Pruning Tips from a Master Horticulturist

“Your plants will forgive you for pruning hard. They’ll come back and do much better for you.”

These were words of advice from Mary Jo Bridge Palmer, the owner and retail manager at Sam Bridge Nursery and Greenhouses LLC, a full-service garden center in Greenwich, CT, who spoke to GCI members and guests.

Among Mary Jo’s expert tips:

• There are three reasons to prune: 1. to remove dead or broken branches; 2. to control height; 3. to improve flowering.

• In late fall, prune the plants that flower in the summer and fall. The list includes butterfly bush, trumpet vine, oak leaf and P.G. hydrangea, magnolias, hybrid tea roses, and summer-flowering spirea.

• Go inside overgrown shrubs and thin the oldest branches out to let in light and air.

• Use a bypass pruner with a rotating head.

• Use Wilt-Pruf on broadleaf evergreens in November and again in January or February.

• Prune spring-flowering shrubs right after flowering. Don’t be afraid to prune lilacs to the ground in spring and nip other deciduous shrubs to give them shape.

• Keep a journal — jot down what works and what doesn’t.

Mary Jo earned a Professional Floriculture certificate from the Ratcliff Hicks School of Agriculture at the University of Connecticut. She has taught for Greenwich Continuing Education and the New York Botanical Garden. A former president of the Westchester and Fairfield Horticultural Society, she is on the board of the Perennial Plant Association and serves on the Greenwich Architectural Review Board. She received the Garden Club of America’s “Significant Contribution to Horticulture” award in 1995 “in recognition of the knowledge and love of horticulture she shares most generously with all.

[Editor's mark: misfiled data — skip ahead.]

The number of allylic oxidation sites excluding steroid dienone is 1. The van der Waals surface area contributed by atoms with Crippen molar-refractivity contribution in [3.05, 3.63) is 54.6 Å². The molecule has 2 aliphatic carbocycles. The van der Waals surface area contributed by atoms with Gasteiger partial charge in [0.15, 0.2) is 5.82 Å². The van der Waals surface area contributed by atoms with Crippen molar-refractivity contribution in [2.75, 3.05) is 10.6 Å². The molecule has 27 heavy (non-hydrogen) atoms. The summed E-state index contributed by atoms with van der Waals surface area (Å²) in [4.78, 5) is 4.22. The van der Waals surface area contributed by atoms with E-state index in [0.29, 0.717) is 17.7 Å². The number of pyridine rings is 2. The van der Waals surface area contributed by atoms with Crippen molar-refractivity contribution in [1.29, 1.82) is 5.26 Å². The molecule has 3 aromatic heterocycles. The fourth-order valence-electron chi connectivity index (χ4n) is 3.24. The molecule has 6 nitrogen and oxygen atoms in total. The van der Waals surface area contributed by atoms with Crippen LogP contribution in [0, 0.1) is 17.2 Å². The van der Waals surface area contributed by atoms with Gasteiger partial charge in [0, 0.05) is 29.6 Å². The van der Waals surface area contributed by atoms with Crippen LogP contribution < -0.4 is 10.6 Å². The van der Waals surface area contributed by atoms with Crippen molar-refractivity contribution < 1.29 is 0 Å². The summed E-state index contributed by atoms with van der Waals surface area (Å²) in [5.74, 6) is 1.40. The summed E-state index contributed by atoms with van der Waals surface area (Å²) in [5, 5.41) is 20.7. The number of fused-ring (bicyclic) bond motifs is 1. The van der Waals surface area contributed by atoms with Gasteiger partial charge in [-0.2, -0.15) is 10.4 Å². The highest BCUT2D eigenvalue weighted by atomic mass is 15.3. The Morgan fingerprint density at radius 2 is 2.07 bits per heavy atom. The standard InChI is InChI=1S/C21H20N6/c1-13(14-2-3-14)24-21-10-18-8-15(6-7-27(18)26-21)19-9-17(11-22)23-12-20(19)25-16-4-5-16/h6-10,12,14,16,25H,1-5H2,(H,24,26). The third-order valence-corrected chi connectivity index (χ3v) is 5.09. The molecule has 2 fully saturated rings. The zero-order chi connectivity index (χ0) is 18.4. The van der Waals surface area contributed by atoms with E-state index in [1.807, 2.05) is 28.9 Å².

The event, like many monthly programs of the Garden Club of Irvington, was free and open to the public. Watch this space for announcements of future events.

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Filed under Horticulture, Irvington Garden Club Events, Irvington NY, Rivertowns Westchester NY

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